Started in 2016, The Rooftop Collective aims to “harness the power of collaboration”, creating new devised, interdisciplinary works. 06:58 is their virgin production, with the title referring to the time of day. (Coincidentally its exactly my normal alarm time as well)
Directed by NYU theatre major Sim Yan Ying, 06:58 explores the daily morning rituals of the millennial generation. From struggling to stop hitting the snooze button, scrolling through Facebook for the ‘news’, to the daily decision of what to wear, Rooftop covers it all. The onstage cast of Jay Ong (Music Director), Ellen Zeng (Movement director), Rachel Gan (dancer) and Lim Shien Hian (actor) each played to their own respective strengths, first playing the routine straight, before expanding on the routine in a second movement, in an extensive exploration of each individual action.
06:58 is also interesting in that it was staged in the Substation Gallery (not the theatre), which was originally designed as a visual art space. The stage was vertical, and longer than it was wide, allowing for a very different direction from a typical black box space. As an experimental piece of theatre, I was interested to see how they would maneuver around these unconventional limitations. Although it started slow, 06:58 picked up the pace in the second movement, once the exploration phase began and the background music started up.
The entire sequence of the first scene was placed under the close scrutiny of the audience, each individual action becoming an opportunity for a more open ended presentation. The team utilised a mix of art forms to achieve this, from video projection to interpretive dance to live music (Jay really showcases his wide repertoire). A morning shower becomes a full on karaoke and dance session, and even preparing breakfast becomes a game of Simon Says where each word corresponds to an action the ensemble performs onstage everytime a disembodied voice speaks it.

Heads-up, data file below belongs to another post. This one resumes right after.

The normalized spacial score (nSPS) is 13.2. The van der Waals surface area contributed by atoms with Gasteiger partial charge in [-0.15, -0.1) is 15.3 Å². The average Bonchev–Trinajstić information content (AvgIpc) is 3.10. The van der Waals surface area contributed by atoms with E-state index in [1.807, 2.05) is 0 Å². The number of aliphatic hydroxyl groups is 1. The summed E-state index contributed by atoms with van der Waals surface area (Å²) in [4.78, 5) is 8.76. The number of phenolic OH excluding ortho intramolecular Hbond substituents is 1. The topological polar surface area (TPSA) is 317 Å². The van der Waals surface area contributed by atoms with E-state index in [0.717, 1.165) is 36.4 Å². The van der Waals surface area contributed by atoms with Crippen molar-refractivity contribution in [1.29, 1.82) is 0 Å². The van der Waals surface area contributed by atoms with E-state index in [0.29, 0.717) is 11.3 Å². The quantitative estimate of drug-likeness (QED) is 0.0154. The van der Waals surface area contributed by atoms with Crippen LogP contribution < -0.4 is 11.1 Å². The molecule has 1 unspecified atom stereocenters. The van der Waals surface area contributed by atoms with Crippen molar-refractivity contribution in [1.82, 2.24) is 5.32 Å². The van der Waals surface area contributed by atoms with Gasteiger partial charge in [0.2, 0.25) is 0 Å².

One of the more interesting scenes saw the stage transform into a makeshift fashion runway, representing the dilemma of deciding on the outfit of the day. The ensemble seemed to be having a ball of a time catwalking and posing fabulously in mundane clothing, complete with high energy music, which was honestly one of the best uses of the space throughout the performance. Kudos must be given to Jay Ong in this scene, who stole the show with his over the top poses and total commitment to the role. I was also impressed with the music director’s decision to include playing live saxophone onstage (played by Jay as well), and the appropriate choices of sound and music to accompany the action.
More often than not though, 06:58 felt like a slightly disjointed whirlwind of ideas the collective came up with. My main gripe was that as an audience member, although the scenes were relatable, the general nature and universality of the theme weakened its ability to anchor and draw the audience in, creating a very distanced and cold viewing of the performance, rather than one that would make you actively wonder and care what was going to happen next. Although a narrative isn’t necessary in theatre, the somewhat raw performance could still have benefited from more editing and tightening, and to me, overstayed a better runtime and conclusion with the inclusion of the third movement. The performance actually might have served better if it had been presented as a workshop instead, and felt more like a work in progress than a final, complete piece.
That being said, the Rooftop Collective certainly holds potential, and many of the ideas explored in the second movement could very easily have been transposed to a full theatrical production to add new layers and nuance. What 06:58 is then, is a taster of the wealth of possibility these young theatre makers still have for the local arts scene, although it’s more the cobbling together of parts than a fully realized whole. Considering they completed the devising and rehearsal process in a month, it would be interesting to see how they take this first experience and apply it to their next collaboration, going above and beyond a mere exploration into something a little more compelling, and a little more exciting. These are people who are aware of where their strengths lie, and they should continue to capitalize on their individual strengths and work towards producing a truly cohesive whole.
06:58 plays till 20 August, 3pm and 8pm. Tickets available from Peatix, or at the door.